Not being able to solve these kinds of problems may make them look as though they did not learn anything in college. Quite the opposite is true. They learned everything in college that was taught to them; the problem is that they were not taught the right things. It is not the fault of the student who goes through four years of college and learns everything that he can, if he is unprepared for the job market.
The fault lies with those who have taught the students, because they have not taken into account the types of issues that these students will have to deal with in the real world when they graduate. This difficulty between school life and real life is the actual gist of the article, and hence the main point that the authors are trying to make.
As for my insights and beliefs about the thesis offered in the article, I have to agree with the authors. College is not like the real world, and when someone graduates college and attempts to get a job they often find it difficult because things that they learned in college are rarely the things that they need for the actual work environment. Having a job often involves analytical thinking, and problem solving, and other issues that are not taught in the current curriculum of many colleges.
Actually, that is not entirely accurate. Many of these things are taught in college, but they are taught in specific classes where their use is necessary, and it is not explained to the students at the time that these particular analytical ways of thinking can be expanded into other subjects.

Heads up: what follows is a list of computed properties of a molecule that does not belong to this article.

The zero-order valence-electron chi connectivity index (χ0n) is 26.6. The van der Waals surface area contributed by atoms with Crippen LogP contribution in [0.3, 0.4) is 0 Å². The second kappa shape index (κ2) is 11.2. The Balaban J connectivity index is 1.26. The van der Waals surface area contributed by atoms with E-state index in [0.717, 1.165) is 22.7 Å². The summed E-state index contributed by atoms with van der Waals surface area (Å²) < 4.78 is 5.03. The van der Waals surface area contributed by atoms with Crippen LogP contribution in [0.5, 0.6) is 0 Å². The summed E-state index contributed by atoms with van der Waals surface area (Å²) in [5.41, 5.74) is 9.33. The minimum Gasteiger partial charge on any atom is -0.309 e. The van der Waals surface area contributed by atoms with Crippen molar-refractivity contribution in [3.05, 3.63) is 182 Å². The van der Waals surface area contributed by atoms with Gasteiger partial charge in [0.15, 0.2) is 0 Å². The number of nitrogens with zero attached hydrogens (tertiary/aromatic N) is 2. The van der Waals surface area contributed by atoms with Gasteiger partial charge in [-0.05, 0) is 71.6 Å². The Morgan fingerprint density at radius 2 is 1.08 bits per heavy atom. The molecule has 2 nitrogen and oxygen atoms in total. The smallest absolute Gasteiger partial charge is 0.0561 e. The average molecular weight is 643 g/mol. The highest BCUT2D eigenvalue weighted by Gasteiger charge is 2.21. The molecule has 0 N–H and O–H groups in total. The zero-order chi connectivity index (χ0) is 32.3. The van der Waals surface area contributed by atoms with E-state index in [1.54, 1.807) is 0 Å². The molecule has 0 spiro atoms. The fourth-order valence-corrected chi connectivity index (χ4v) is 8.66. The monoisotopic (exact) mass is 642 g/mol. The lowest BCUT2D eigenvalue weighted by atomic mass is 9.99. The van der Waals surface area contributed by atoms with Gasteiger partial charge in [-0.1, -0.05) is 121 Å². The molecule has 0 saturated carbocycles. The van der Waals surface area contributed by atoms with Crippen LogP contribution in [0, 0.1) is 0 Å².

It is not to imply that college students are stupid, and that they cannot realize that these techniques can be used in other ways, but most of college is a blur for many students, as they work their way through tests and papers and other issues that they need to deal with. It is also quite often a time of very intense issues with growing up, as they make the transition from children to adults.
Those who return to college after an extended stay in the workforce often do not have the growing up issues that the average college student faces, but there is still a dilemma because the life of hallways and classrooms is so much different than the life spent working for a living, and this can cause stress for the older college student as well.
I believe the thesis in the article to be largely true, not just from experience, but because there is logic behind what the authors have to say. For example, the average college classroom encourages the reading of the textbook, the taking of notes, and the rote memorization and repetition of facts and figures that will be presented on the test. When one gets out into the real world and works at a job, sometimes they take notes, but other than the employee manual there is usually not much memorization from books. People do not take written tests in most jobs, except for an entrance exam, perhaps, and everyday decisions become small tests of the ability to think critically.
Learning from a book and reciting the information onto a test is not really teaching students about how to think specific problems through and apply that knowledge to other issues. It is only learning to figure out what they need to know to get by, remembering that information as long as is necessary to pass the test,…